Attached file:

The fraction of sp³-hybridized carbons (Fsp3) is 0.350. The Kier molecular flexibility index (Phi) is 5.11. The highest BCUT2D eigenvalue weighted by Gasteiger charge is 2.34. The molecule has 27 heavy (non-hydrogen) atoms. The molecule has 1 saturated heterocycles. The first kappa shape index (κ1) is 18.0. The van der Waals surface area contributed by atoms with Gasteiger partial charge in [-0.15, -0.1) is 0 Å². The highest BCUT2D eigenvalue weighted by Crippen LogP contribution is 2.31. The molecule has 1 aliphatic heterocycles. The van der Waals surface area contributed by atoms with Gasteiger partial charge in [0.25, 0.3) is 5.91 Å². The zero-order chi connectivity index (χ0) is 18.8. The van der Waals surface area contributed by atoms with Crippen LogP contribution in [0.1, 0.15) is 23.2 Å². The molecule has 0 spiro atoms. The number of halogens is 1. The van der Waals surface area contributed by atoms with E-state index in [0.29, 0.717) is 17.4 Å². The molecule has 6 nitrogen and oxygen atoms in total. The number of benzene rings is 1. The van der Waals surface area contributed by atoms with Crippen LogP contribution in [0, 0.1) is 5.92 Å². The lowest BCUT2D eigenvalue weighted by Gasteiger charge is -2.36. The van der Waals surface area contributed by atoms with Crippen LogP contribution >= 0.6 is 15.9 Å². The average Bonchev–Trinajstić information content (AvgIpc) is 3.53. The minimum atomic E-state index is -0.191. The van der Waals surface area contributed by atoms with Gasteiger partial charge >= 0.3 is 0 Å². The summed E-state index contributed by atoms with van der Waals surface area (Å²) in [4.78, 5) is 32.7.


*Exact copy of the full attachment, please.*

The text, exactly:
The fraction of sp³-hybridized carbons (Fsp3) is 0.350. The Kier molecular flexibility index (Phi) is 5.11. The highest BCUT2D eigenvalue weighted by Gasteiger charge is 2.34. The molecule has 27 heavy (non-hydrogen) atoms. The molecule has 1 saturated heterocycles. The first kappa shape index (κ1) is 18.0. The van der Waals surface area contributed by atoms with Gasteiger partial charge in [-0.15, -0.1) is 0 Å². The highest BCUT2D eigenvalue weighted by Crippen LogP contribution is 2.31. The molecule has 1 aliphatic heterocycles. The van der Waals surface area contributed by atoms with Gasteiger partial charge in [0.25, 0.3) is 5.91 Å². The zero-order chi connectivity index (χ0) is 18.8. The van der Waals surface area contributed by atoms with Crippen LogP contribution in [0.1, 0.15) is 23.2 Å². The molecule has 0 spiro atoms. The number of halogens is 1. The van der Waals surface area contributed by atoms with E-state index in [0.29, 0.717) is 17.4 Å². The molecule has 6 nitrogen and oxygen atoms in total. The number of benzene rings is 1. The van der Waals surface area contributed by atoms with Crippen LogP contribution in [0, 0.1) is 5.92 Å². The lowest BCUT2D eigenvalue weighted by Gasteiger charge is -2.36. The van der Waals surface area contributed by atoms with Crippen LogP contribution >= 0.6 is 15.9 Å². The average Bonchev–Trinajstić information content (AvgIpc) is 3.53. The minimum atomic E-state index is -0.191. The van der Waals surface area contributed by atoms with Gasteiger partial charge >= 0.3 is 0 Å². The summed E-state index contributed by atoms with van der Waals surface area (Å²) in [4.78, 5) is 32.7.